Rackspace has introduced a private cloud package based on the OpenStack cloud OS, its first attempt to make money from the open-source project it fathered.
The Rackspace Cloud: Private Edition, announced on Monday, is a is a package that businesses can use to set up an OpenStack-based private cloud. Rackspace will sell services to run and support the private cloud, while the open-source OpenStack operating system and Rackspace-designed reference architecture that underpin it are free.
The OpenStack cloud interoperability framework and OS were launched in mid-2010 by Rackspace and Nasa, and is seen as by Rackspace as a key way to make money in the future.
"We're continually trying to look at how the IT model can evolve," Stuart Simms, Rackspace's vice president of OpenStack, told ZDNet UK. "The reference architecture that we're going out of the gate with is really a statement of intent. We certainly see [it] evolving."
The Rackspace Cloud: Private Edition package is made up of three components: hardware, software and support. The reference architecture maps out the hardware and software requirements, describing everything needed for a company or Rackspace-approved deployment partner to assemble the infrastructure for supporting the OpenStack cloud.
The initial reference architecture is broadly based around Dell PowerEdge servers and PowerVault storage. It is based on Cisco Catalyst and Nexus switches for networking, though an Arista switch is listed alongside Cisco's devices as a possible component of the public storage part of the architecture. The full software, hardware and interoperability specifications can be downloaded from a Rackspace-operated website.
"More than just basic server virtualisation, Rackspace Cloud: Private Edition offers... features that are generally available on the public cloud, such as instant provisioning through a self-service portal for employees, API access for developers and admin control panels to set quotas and manage usage, which can all be available in a qualified datacentre of the customer's choosing," Rackspace said in a statement.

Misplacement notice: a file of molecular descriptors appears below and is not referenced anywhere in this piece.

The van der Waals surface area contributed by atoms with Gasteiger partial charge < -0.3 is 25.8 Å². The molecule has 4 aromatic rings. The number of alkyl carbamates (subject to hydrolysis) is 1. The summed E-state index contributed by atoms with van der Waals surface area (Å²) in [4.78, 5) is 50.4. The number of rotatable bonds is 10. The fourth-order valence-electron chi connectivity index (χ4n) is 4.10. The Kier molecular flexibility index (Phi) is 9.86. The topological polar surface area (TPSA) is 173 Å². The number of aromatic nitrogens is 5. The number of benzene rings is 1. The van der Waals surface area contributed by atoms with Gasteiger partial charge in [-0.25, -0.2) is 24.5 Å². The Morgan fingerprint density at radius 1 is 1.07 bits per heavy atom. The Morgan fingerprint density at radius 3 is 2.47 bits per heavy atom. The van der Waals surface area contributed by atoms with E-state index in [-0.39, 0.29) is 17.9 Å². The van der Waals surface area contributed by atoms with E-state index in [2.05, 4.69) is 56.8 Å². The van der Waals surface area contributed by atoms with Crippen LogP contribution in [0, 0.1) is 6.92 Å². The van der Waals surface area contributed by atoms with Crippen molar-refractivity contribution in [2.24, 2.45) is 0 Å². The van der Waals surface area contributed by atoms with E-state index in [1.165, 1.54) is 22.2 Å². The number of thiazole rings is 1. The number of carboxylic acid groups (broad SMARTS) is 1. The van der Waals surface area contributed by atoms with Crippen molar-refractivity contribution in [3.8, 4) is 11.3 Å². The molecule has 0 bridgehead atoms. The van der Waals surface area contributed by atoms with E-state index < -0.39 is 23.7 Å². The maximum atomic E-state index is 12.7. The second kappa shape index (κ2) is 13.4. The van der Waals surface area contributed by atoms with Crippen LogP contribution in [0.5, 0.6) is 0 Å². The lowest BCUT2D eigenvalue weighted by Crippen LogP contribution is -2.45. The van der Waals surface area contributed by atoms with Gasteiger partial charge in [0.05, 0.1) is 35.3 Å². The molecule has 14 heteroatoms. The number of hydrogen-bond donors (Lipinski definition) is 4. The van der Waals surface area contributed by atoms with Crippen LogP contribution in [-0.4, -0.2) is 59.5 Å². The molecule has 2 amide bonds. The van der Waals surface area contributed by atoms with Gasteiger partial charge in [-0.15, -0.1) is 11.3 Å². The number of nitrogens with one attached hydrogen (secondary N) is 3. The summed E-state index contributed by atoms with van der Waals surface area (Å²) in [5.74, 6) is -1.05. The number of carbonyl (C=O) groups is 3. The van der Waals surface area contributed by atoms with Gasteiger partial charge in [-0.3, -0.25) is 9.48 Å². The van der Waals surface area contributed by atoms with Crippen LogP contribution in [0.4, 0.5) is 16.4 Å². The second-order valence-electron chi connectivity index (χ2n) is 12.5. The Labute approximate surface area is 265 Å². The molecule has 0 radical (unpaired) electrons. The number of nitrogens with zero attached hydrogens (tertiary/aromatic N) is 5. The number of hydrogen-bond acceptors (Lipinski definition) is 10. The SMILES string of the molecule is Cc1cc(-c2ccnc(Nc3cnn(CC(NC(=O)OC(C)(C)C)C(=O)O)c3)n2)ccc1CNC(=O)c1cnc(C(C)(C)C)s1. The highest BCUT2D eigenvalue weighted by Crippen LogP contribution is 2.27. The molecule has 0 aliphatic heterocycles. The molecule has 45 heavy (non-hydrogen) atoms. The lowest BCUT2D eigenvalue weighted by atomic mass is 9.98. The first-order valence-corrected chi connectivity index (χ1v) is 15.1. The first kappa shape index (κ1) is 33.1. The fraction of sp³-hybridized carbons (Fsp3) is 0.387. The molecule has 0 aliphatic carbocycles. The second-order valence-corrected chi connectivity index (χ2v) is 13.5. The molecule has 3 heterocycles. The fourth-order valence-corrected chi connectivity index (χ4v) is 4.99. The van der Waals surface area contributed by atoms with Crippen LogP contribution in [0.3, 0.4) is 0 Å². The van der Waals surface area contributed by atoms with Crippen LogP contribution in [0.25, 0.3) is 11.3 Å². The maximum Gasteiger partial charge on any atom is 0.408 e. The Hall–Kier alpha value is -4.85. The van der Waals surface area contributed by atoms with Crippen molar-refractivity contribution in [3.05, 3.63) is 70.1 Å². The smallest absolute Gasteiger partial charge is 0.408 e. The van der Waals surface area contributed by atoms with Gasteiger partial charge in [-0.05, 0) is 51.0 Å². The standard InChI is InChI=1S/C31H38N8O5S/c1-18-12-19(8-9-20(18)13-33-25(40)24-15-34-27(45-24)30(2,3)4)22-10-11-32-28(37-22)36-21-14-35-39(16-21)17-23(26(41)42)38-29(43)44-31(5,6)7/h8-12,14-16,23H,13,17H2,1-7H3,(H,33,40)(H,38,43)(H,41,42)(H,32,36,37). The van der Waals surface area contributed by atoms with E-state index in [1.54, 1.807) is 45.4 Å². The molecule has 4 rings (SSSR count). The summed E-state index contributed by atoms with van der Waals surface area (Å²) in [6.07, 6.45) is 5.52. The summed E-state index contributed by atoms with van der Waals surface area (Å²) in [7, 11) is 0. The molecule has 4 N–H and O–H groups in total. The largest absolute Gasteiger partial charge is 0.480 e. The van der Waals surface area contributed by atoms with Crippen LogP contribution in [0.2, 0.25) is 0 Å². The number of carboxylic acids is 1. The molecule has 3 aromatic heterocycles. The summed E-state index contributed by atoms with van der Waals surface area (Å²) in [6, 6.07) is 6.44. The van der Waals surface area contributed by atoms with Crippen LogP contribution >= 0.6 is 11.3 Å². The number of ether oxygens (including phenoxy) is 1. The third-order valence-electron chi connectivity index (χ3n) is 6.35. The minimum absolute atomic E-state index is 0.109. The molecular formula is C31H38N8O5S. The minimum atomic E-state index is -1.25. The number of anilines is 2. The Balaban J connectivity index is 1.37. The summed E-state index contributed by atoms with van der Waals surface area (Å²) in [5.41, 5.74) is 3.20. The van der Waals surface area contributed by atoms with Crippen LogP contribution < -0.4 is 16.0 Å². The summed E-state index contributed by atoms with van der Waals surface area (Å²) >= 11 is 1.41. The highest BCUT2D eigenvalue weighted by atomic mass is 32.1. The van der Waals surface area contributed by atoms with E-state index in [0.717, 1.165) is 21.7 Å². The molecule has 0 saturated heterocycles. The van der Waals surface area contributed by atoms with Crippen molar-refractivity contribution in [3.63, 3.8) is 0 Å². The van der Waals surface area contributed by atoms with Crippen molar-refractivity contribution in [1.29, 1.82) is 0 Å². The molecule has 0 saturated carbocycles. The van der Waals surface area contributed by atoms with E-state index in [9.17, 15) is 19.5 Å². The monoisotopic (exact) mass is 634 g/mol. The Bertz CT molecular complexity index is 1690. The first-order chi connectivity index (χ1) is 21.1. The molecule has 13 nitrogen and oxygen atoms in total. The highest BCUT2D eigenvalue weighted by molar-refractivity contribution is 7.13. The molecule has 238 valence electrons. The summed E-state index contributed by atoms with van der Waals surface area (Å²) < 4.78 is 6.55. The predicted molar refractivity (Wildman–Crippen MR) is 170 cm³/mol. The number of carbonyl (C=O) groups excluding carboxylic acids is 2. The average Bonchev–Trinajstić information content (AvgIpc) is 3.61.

The reference architecture was made available on Monday. Rackspace plans to expand it to include cheaper and more efficient — though less feature-rich — equipment in 2012.
"We would look, longer term, to have a reference architecture for OpenStack that incorporates Facebook's Open Compute Project," he said. The social-networking giant's project, launched in April, is dedicated to the open sharing of hardware designs to allow organisations to build cheaper, less power-hungry datacentres.
Rackspace's first foray
Along with the reference architecture, customers will get the latest release of OpenStack and managed services from Rackspace. The company said it will install OpenStack updates, analyse system issues and answer specific questions about the engineering of systems.
The managed services component is a first for Rackspace, as it will see the company caring for IT infrastructure that is located outside its own datacentres. The company has selected a set of 'Certified Deployment Partners' — CloudTP, MomentumSI and TeamSun — which can be contracted by customers to put together an OpenStack infrastructure.
"This is our first foray in taking managed services outside of our own datacentre," Simms noted.
In addition, Rackspace plans to provide security services for customers, though these come with some caveats. "Rackspace will proactively contact our customers to arrange for the installation of security patches and hot fixes on customer clouds," a company spokesperson told ZDNet UK. "We will either deploy these patches and fixes remotely, or walk our customer through the process."
"Private Edition customers retain full access control to their environment, and Rackspace technical support is granted temporary access during support incidents via VPN and public key cryptography," the spokesperson added.
While the reference architecture is out now, the supporting Rackspace managed services will not become available until January.
The OpenStack scheme now includes over a hundred contributors, including Intel, Dell, AMD and Citrix.